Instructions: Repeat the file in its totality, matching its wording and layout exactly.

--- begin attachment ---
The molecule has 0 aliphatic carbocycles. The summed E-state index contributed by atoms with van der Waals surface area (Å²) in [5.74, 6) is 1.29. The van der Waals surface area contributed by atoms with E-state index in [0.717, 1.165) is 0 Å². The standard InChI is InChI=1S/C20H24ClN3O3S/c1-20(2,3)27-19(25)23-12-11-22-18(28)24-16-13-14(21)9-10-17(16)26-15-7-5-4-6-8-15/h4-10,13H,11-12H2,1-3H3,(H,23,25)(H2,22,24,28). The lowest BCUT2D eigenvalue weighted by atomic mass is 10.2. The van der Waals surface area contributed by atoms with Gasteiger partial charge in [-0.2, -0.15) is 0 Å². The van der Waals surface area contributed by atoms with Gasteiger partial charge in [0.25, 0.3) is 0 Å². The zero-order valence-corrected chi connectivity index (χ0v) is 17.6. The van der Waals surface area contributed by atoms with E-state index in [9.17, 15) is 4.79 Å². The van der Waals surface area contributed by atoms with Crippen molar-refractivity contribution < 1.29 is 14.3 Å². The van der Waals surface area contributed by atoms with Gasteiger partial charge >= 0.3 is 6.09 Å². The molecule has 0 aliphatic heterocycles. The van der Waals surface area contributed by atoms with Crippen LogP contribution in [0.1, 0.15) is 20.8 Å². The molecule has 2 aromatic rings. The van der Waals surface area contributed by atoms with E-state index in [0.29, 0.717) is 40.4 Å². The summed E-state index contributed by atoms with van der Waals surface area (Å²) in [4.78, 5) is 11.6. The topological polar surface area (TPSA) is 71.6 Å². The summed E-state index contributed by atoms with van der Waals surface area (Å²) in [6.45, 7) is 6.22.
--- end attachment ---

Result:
The molecule has 0 aliphatic carbocycles. The summed E-state index contributed by atoms with van der Waals surface area (Å²) in [5.74, 6) is 1.29. The van der Waals surface area contributed by atoms with E-state index in [0.717, 1.165) is 0 Å². The standard InChI is InChI=1S/C20H24ClN3O3S/c1-20(2,3)27-19(25)23-12-11-22-18(28)24-16-13-14(21)9-10-17(16)26-15-7-5-4-6-8-15/h4-10,13H,11-12H2,1-3H3,(H,23,25)(H2,22,24,28). The lowest BCUT2D eigenvalue weighted by atomic mass is 10.2. The van der Waals surface area contributed by atoms with Gasteiger partial charge in [-0.2, -0.15) is 0 Å². The van der Waals surface area contributed by atoms with Gasteiger partial charge in [0.25, 0.3) is 0 Å². The zero-order valence-corrected chi connectivity index (χ0v) is 17.6. The van der Waals surface area contributed by atoms with E-state index in [9.17, 15) is 4.79 Å². The van der Waals surface area contributed by atoms with Crippen molar-refractivity contribution < 1.29 is 14.3 Å². The van der Waals surface area contributed by atoms with Gasteiger partial charge >= 0.3 is 6.09 Å². The molecule has 0 aliphatic heterocycles. The van der Waals surface area contributed by atoms with Crippen LogP contribution in [0.1, 0.15) is 20.8 Å². The molecule has 2 aromatic rings. The van der Waals surface area contributed by atoms with E-state index in [0.29, 0.717) is 40.4 Å². The summed E-state index contributed by atoms with van der Waals surface area (Å²) in [4.78, 5) is 11.6. The topological polar surface area (TPSA) is 71.6 Å². The summed E-state index contributed by atoms with van der Waals surface area (Å²) in [6.45, 7) is 6.22.